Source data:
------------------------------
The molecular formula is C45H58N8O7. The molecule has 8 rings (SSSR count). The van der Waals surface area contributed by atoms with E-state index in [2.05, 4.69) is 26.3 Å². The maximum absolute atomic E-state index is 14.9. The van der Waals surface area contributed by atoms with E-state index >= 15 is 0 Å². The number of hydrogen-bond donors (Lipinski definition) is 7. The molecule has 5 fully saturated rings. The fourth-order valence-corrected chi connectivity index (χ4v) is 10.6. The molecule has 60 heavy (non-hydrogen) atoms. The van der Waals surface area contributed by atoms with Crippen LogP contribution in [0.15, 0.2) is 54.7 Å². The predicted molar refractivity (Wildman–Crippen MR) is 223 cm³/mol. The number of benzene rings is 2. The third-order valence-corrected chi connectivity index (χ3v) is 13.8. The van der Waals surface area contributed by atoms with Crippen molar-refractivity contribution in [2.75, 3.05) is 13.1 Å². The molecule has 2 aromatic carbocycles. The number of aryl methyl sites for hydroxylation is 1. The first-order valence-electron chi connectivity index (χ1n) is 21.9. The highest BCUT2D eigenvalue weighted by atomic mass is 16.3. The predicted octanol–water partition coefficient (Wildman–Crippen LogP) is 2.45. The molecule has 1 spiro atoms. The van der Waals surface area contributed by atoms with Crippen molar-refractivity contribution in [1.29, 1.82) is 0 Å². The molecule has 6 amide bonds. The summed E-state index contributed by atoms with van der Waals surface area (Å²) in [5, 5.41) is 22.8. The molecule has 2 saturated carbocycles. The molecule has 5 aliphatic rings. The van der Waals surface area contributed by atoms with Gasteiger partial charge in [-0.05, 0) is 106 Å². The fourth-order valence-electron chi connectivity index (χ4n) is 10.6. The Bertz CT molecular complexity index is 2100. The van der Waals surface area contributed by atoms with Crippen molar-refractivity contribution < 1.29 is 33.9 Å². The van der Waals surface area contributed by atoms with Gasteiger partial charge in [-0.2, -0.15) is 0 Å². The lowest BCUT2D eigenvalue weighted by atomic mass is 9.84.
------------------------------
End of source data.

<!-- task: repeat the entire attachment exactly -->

The molecular formula is C45H58N8O7. The molecule has 8 rings (SSSR count). The van der Waals surface area contributed by atoms with E-state index in [2.05, 4.69) is 26.3 Å². The maximum absolute atomic E-state index is 14.9. The van der Waals surface area contributed by atoms with E-state index >= 15 is 0 Å². The number of hydrogen-bond donors (Lipinski definition) is 7. The molecule has 5 fully saturated rings. The fourth-order valence-corrected chi connectivity index (χ4v) is 10.6. The molecule has 60 heavy (non-hydrogen) atoms. The van der Waals surface area contributed by atoms with Crippen LogP contribution in [0.15, 0.2) is 54.7 Å². The predicted molar refractivity (Wildman–Crippen MR) is 223 cm³/mol. The number of benzene rings is 2. The third-order valence-corrected chi connectivity index (χ3v) is 13.8. The van der Waals surface area contributed by atoms with Crippen molar-refractivity contribution in [2.75, 3.05) is 13.1 Å². The molecule has 2 aromatic carbocycles. The number of aryl methyl sites for hydroxylation is 1. The first-order valence-electron chi connectivity index (χ1n) is 21.9. The highest BCUT2D eigenvalue weighted by atomic mass is 16.3. The predicted octanol–water partition coefficient (Wildman–Crippen LogP) is 2.45. The molecule has 1 spiro atoms. The van der Waals surface area contributed by atoms with Crippen molar-refractivity contribution in [1.29, 1.82) is 0 Å². The molecule has 6 amide bonds. The summed E-state index contributed by atoms with van der Waals surface area (Å²) in [5, 5.41) is 22.8. The molecule has 2 saturated carbocycles. The molecule has 5 aliphatic rings. The van der Waals surface area contributed by atoms with Gasteiger partial charge in [-0.05, 0) is 106 Å². The fourth-order valence-electron chi connectivity index (χ4n) is 10.6. The Bertz CT molecular complexity index is 2100. The van der Waals surface area contributed by atoms with Crippen molar-refractivity contribution < 1.29 is 33.9 Å². The van der Waals surface area contributed by atoms with Gasteiger partial charge in [-0.2, -0.15) is 0 Å². The lowest BCUT2D eigenvalue weighted by atomic mass is 9.84.